Continuously keeping an eye on the development of disk space usage is a good idea. If there was an unexpected growth in disk usage, it makes it easier to answer the question, in which area the disk space increased so much or who is responsible.
You prefer to save a series of actual states and view them at a later date? TreeSize offers a wide range of exporting and reporting formats.
The bird's eye perspective: XML reports
With TreeSize you can save scan results in the XML format and load them at a later date. A comparison of old and new results enables you to monitor and analyze the development of certain folders over longer periods of time.
Please note: Since TreeSize saves the whole folder structure for such a comparison, the generated XML files can be quite large. Our product SpaceObServer stores the historic disk space development more efficiently in a database.
The quick overview: snapshots
If you want to compare scans but would like to avoid saving huge XML files, the snapshot feature could be the better choice. A snapshot can be described as "photography" of the disk space status at a certain point in the past. It is a builtin feature of the NTFS file system and created within seconds. Windows will automatically delete old snapshots if the space it occupies is needed. The amount of disk space reserved for snapshots can easily be configured* via TreeSize or the settings of the Windows System Restore.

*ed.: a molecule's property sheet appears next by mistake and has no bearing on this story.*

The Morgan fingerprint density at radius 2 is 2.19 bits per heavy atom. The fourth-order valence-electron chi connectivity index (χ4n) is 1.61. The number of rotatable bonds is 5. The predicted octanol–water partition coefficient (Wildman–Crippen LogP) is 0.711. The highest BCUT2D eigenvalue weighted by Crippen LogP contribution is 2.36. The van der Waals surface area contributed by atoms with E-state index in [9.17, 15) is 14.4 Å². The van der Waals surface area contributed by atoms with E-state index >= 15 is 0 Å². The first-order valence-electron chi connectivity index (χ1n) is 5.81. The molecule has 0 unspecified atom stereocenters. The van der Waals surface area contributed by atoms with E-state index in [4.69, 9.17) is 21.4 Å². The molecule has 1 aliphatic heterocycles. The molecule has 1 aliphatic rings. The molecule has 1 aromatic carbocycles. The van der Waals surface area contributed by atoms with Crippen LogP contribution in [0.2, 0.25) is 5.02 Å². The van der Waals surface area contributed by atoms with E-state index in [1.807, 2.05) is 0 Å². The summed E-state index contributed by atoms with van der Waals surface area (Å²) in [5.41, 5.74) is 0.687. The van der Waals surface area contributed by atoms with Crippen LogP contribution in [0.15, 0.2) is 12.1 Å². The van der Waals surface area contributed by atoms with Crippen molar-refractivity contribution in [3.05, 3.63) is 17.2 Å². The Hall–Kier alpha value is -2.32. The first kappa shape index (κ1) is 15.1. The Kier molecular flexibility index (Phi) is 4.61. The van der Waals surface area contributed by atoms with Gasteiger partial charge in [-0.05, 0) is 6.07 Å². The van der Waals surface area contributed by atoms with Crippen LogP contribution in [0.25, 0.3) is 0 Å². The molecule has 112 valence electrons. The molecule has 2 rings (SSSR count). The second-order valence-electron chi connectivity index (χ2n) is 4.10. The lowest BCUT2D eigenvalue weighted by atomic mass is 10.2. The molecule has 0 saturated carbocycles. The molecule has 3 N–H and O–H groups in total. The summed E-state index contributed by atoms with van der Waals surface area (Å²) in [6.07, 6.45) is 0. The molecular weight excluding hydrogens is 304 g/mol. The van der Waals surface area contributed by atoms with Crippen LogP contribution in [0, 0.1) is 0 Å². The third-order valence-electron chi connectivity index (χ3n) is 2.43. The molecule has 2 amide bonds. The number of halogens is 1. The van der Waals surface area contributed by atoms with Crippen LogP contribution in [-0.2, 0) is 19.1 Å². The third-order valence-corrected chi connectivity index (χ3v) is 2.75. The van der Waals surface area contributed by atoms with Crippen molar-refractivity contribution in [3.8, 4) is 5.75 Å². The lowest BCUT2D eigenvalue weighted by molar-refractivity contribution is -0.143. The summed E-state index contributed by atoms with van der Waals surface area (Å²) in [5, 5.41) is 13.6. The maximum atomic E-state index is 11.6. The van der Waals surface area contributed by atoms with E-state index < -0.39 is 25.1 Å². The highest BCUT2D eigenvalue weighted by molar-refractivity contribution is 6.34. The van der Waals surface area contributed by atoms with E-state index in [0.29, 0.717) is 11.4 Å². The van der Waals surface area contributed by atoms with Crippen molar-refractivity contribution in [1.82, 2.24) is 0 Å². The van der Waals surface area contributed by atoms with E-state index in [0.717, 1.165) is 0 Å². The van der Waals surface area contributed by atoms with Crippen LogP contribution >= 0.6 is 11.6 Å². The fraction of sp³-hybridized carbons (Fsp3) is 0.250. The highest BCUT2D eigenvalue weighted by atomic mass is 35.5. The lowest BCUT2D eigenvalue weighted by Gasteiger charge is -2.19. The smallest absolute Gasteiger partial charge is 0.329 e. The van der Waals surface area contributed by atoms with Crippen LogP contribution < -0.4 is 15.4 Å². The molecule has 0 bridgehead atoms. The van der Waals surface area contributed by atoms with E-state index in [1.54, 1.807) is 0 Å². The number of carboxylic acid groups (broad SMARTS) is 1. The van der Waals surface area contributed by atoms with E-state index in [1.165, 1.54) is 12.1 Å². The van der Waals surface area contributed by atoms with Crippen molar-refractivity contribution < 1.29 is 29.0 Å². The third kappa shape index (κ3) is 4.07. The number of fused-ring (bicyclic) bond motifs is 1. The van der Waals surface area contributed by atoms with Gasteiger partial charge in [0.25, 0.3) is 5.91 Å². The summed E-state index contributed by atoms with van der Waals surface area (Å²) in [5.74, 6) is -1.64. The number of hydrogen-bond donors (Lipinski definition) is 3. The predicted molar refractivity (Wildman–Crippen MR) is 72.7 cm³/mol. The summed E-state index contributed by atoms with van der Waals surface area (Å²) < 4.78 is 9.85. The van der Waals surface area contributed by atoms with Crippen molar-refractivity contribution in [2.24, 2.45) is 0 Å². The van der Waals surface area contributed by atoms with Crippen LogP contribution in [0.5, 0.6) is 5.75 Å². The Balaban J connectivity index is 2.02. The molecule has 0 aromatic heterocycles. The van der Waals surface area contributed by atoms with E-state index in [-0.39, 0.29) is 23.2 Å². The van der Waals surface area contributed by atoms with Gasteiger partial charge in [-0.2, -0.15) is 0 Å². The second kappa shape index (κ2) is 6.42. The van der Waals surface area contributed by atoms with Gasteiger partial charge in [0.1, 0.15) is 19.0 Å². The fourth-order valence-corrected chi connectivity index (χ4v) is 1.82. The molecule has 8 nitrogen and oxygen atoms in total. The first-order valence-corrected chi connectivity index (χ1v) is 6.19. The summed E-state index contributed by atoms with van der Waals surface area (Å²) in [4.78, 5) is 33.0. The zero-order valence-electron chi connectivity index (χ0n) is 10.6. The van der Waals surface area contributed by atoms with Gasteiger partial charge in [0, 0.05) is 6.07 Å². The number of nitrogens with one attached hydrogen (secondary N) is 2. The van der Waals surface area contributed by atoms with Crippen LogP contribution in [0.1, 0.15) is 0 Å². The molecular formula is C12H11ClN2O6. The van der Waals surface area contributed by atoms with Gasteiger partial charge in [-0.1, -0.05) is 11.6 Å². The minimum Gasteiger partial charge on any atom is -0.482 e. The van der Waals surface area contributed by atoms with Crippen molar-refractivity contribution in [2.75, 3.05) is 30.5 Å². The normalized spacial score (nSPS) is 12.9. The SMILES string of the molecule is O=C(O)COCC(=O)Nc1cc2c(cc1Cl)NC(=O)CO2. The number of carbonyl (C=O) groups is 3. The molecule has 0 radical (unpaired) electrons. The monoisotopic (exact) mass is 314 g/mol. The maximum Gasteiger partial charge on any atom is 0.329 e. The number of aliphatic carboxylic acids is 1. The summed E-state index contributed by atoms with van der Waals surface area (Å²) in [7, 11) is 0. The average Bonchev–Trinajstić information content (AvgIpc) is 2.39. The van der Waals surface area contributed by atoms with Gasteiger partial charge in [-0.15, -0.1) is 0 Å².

*Tools > Configure Windows System Restore > Configure > Use slider to set maximum
Windows creates such snapshots independently from time to time. Depending on your system's configuration you can access disk space information saved even before TreeSize was installed on your machine. This feature is unique to TreeSize and becomes very relevant once a computer's hard disk is already filled to the brim and you need to quickly fix the machine.
Database support for optimal results: SpaceObServer
If you want to monitor folder size development in detail and in freely selectable intervals, we have the perfect solution for you: SpaceObServer runs in the background and uses a database to save folder structures right down to file level - history included! Older scan reports and the historical development are provided automatically and do not have to be saved separately.